It's EA. They're full of it, and they always will be. Honestly, it's a bit foolish to trust their PR. It doesn't even seem right to have the article here, all we're doing is enabling a pack pathological liars.

They're trying to reinvent their image without changing their behavior in any way, and that should be really insulting to everyone. They think if they just put out enough BS PR we won't notice the fact that they haven't actually changed a bit.

So, sensationalist phrasing aside, he's really saying that consumers want better value.
Which if said plainly, would illicit a chorus response of "No shit Sherlock!"

Scandalous.

Oh please, EA. You couldn't give away free beer without somehow tainting the entire town's water supply.

008Zulu:

SecondPrize:
slow down there, Hoss. Not all of us are crazy enough to accept anything but unlimited as far as internets go.

What country are you in where Unlimited actually means Unlimited?

I'm in Europe now. I never had a data cap in the States but it's been a few years.

SecondPrize:
slow down there, Hoss. Not all of us are crazy enough to accept anything but unlimited as far as internets go.

What country are you in where Unlimited actually means Unlimited?

So, let me see if I'm getting this right. It's a paywalled service to access a relatively narrow selection of games which are largely mediocre and themselves nickle and dimed to death on DLC?

There may also be discounts of some variety. You pay them to get discounts for buying their already substantially overpriced games.

By Grabthar's hammer, what a savings.

008Zulu:
A subscription fee for their entire catalog seems like a good idea, in theory. The problem I am seeing with it is bandwidth usage. Observe;

You pay your subscription, download and play. Finish playing and the game deletes itself, you are (essentially) renting it remember (most likely after a set period of time, 24-48 hours maybe?). Now while this may seem like a fairly big assumption, keep in mind this is EA here.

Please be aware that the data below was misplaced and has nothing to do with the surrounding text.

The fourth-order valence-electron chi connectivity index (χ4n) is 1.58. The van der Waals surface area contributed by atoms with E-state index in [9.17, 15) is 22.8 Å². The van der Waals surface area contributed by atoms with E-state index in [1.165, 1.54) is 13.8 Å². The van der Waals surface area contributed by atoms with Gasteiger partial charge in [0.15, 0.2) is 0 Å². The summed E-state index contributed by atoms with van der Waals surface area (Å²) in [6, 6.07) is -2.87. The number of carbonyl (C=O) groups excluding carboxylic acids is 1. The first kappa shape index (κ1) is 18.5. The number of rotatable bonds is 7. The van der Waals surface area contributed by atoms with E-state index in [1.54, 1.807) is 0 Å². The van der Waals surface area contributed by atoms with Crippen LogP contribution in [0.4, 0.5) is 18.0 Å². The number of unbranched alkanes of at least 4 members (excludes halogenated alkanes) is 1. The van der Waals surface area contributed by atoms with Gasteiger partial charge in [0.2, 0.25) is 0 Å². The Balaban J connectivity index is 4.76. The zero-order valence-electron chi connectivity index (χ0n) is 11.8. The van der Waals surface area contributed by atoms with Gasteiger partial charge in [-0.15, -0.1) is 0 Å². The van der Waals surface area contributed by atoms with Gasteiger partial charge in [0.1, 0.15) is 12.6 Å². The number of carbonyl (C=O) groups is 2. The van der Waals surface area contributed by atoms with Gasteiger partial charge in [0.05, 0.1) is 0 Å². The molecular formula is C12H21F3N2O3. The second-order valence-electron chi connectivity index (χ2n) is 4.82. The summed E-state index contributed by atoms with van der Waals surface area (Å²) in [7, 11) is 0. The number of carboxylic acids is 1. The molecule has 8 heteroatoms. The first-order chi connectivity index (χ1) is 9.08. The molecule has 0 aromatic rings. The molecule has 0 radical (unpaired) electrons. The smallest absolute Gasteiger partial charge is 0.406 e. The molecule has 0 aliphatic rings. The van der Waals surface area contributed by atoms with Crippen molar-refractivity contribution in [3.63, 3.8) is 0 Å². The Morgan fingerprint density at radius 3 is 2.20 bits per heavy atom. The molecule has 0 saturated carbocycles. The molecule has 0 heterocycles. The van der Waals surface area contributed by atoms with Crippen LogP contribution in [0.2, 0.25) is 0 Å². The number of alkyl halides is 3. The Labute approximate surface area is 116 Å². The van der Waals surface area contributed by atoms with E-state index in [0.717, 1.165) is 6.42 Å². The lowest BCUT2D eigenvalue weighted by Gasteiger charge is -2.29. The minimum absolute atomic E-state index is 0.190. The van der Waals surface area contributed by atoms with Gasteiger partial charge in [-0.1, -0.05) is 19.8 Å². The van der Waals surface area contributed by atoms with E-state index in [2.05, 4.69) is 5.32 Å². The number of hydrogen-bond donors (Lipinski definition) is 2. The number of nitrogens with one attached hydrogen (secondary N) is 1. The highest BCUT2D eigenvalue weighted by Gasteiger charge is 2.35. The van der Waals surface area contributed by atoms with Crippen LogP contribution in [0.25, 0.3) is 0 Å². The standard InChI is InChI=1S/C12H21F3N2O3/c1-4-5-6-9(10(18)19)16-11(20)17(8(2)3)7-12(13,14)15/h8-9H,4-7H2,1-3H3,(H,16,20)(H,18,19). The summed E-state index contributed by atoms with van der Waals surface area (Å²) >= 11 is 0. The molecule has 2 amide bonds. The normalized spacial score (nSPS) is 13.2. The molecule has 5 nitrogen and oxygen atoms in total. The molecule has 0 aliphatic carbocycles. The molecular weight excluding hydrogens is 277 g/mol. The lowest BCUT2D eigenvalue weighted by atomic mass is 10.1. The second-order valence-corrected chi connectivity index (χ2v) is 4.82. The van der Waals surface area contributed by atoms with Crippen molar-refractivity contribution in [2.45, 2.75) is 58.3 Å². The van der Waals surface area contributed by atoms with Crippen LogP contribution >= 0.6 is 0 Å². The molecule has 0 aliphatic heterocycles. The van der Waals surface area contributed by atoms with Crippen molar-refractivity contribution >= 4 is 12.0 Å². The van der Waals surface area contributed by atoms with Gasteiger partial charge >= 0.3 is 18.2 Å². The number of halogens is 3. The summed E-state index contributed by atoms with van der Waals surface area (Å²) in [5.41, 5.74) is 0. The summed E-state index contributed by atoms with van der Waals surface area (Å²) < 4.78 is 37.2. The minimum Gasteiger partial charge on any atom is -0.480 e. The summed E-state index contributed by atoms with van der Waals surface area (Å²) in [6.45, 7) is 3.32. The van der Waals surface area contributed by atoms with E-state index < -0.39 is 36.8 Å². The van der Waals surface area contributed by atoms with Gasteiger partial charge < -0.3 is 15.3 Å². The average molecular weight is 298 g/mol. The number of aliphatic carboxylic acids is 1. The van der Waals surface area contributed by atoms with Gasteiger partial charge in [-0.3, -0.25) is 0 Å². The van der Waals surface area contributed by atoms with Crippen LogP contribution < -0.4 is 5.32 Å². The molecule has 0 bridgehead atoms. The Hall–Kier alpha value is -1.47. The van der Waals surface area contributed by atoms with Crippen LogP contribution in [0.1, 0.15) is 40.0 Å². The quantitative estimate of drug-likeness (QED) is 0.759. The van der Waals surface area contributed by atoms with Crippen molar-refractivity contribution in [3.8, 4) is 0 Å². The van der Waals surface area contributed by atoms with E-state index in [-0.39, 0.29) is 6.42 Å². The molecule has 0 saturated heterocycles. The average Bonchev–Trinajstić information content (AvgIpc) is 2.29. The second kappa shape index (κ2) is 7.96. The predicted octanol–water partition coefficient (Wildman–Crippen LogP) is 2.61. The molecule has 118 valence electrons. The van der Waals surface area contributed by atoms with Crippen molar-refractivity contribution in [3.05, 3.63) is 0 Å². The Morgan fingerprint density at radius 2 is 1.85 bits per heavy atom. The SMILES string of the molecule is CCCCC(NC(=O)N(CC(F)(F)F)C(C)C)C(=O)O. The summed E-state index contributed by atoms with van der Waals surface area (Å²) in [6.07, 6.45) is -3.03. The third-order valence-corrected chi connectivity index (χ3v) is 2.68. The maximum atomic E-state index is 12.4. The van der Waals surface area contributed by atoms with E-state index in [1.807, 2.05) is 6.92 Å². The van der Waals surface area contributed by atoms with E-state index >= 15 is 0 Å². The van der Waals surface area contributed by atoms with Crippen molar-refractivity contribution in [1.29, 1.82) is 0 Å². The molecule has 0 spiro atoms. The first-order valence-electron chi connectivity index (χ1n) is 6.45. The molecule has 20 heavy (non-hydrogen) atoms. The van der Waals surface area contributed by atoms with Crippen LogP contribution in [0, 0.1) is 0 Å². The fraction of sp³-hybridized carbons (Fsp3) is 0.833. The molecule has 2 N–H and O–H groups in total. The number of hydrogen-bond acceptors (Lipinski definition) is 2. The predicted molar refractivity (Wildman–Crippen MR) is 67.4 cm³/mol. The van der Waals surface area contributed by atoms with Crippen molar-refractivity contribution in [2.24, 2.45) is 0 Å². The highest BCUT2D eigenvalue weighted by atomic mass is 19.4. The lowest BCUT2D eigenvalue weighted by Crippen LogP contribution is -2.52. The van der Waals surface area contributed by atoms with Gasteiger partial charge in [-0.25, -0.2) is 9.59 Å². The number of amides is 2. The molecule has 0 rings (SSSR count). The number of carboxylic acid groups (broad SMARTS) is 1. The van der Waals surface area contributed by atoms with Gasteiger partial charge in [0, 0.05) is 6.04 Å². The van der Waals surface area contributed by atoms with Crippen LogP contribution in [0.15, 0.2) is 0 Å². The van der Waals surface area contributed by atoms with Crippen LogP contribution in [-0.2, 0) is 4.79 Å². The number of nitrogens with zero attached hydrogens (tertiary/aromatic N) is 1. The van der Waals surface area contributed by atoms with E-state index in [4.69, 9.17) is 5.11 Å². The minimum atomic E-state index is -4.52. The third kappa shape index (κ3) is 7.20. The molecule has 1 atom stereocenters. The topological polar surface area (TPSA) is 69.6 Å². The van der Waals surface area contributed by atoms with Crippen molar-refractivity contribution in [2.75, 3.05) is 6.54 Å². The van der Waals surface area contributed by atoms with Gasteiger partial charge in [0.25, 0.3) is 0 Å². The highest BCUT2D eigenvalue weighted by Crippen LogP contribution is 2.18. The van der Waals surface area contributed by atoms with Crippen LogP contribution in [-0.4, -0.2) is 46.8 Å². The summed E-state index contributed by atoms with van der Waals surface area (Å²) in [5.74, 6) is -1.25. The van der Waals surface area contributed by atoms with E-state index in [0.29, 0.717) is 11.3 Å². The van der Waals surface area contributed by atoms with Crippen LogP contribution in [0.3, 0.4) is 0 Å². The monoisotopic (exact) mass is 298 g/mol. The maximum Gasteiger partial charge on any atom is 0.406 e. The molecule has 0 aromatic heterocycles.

Now to circle back to my starting point, bandwidth usage. The average data plan is, what, 300gb? With games clocking in at around 20-30gb installs means you will burn your entire allotment very quickly.

slow down there, Hoss. Not all of us are crazy enough to accept anything but unlimited as far as internets go.

MrHide-Patten:
Im beginning to think that the EA we hear the news and business decisions from might just be an entirely different business, devoted to cars or kitchen appplainces and all the gaming press gets them mixed up with the one that makes game.

Hmm. I think you might be onto something here. It would certainly explain everything that has been reported by EA over the last decade while still allowing me to keep my faith in humanities essential goodness.

gamegod25:
On the one hand the headline is misleading and he was actually saying (in perhaps a awkward way) that people like to get more for less, or at least feel like they are. And yeah people like to get a good deal and feel like they are getting what they paid for.

Here's the thing though. Wilson knows EA is the most one of the most hated company in America and he should also know that gamers have a habit of jumping on anything, literally anything, EA spokesmen say, as proof that EA are evil. So it seems strange of him to say "People like to steel" rather than the less controversial "People like good value". If someone like Steve Jobs had said this, most people and especially fans would dismiss it as a piece of (maybe slightly unfortunate) rhetoric. EA can't say these kinds of things at the moment and not expect to be pilloried for it.

Also note how what he is talking about is a feeling of value rather than actual value (admittedly for video games the actual value is a pretty abstract concept). There were forums about EA Access when it was announced and opinions ranged from "EA are evil" to "It may be reasonable value depending on what games get added to it later". I don't remember anyone describing it as "a steal".